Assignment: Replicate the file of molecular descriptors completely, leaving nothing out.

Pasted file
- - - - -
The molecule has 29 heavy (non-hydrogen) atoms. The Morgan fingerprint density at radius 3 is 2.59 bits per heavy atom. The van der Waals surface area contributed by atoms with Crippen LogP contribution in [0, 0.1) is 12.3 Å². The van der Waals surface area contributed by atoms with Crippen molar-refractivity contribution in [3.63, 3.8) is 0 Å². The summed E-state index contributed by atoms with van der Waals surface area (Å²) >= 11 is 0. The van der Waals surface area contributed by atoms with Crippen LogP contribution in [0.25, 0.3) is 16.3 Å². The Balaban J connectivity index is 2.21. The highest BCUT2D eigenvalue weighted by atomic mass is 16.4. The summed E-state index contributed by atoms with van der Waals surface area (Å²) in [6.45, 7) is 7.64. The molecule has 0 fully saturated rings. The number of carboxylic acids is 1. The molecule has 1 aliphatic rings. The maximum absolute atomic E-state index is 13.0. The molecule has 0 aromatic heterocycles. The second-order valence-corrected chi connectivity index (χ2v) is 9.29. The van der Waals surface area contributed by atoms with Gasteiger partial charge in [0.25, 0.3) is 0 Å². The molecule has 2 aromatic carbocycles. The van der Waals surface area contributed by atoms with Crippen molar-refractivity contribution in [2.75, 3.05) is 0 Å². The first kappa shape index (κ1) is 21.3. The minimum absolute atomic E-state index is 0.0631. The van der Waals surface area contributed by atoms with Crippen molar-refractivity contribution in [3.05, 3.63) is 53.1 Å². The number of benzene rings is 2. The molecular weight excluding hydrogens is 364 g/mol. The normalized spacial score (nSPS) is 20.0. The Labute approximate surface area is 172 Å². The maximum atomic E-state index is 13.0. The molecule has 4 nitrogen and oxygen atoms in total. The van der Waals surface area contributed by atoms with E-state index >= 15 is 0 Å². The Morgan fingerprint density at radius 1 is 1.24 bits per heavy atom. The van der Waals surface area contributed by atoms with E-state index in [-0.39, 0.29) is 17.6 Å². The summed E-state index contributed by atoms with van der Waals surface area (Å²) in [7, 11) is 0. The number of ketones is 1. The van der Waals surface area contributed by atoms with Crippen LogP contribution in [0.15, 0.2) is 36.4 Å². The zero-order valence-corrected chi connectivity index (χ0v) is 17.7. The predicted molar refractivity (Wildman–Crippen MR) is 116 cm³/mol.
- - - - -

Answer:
The molecule has 29 heavy (non-hydrogen) atoms. The Morgan fingerprint density at radius 3 is 2.59 bits per heavy atom. The van der Waals surface area contributed by atoms with Crippen LogP contribution in [0, 0.1) is 12.3 Å². The van der Waals surface area contributed by atoms with Crippen molar-refractivity contribution in [3.63, 3.8) is 0 Å². The summed E-state index contributed by atoms with van der Waals surface area (Å²) >= 11 is 0. The van der Waals surface area contributed by atoms with Crippen LogP contribution in [0.25, 0.3) is 16.3 Å². The Balaban J connectivity index is 2.21. The highest BCUT2D eigenvalue weighted by atomic mass is 16.4. The summed E-state index contributed by atoms with van der Waals surface area (Å²) in [6.45, 7) is 7.64. The molecule has 0 fully saturated rings. The number of carboxylic acids is 1. The molecule has 1 aliphatic rings. The maximum absolute atomic E-state index is 13.0. The molecule has 0 aromatic heterocycles. The second-order valence-corrected chi connectivity index (χ2v) is 9.29. The van der Waals surface area contributed by atoms with Gasteiger partial charge in [0.25, 0.3) is 0 Å². The molecule has 2 aromatic carbocycles. The van der Waals surface area contributed by atoms with Crippen molar-refractivity contribution in [2.75, 3.05) is 0 Å². The first kappa shape index (κ1) is 21.3. The minimum absolute atomic E-state index is 0.0631. The van der Waals surface area contributed by atoms with Crippen molar-refractivity contribution in [3.05, 3.63) is 53.1 Å². The number of benzene rings is 2. The molecular weight excluding hydrogens is 364 g/mol. The normalized spacial score (nSPS) is 20.0. The Labute approximate surface area is 172 Å². The maximum atomic E-state index is 13.0. The molecule has 4 nitrogen and oxygen atoms in total. The van der Waals surface area contributed by atoms with E-state index >= 15 is 0 Å². The Morgan fingerprint density at radius 1 is 1.24 bits per heavy atom. The van der Waals surface area contributed by atoms with E-state index in [-0.39, 0.29) is 17.6 Å². The summed E-state index contributed by atoms with van der Waals surface area (Å²) in [7, 11) is 0. The number of ketones is 1. The van der Waals surface area contributed by atoms with Crippen LogP contribution in [0.15, 0.2) is 36.4 Å². The zero-order valence-corrected chi connectivity index (χ0v) is 17.7. The predicted molar refractivity (Wildman–Crippen MR) is 116 cm³/mol.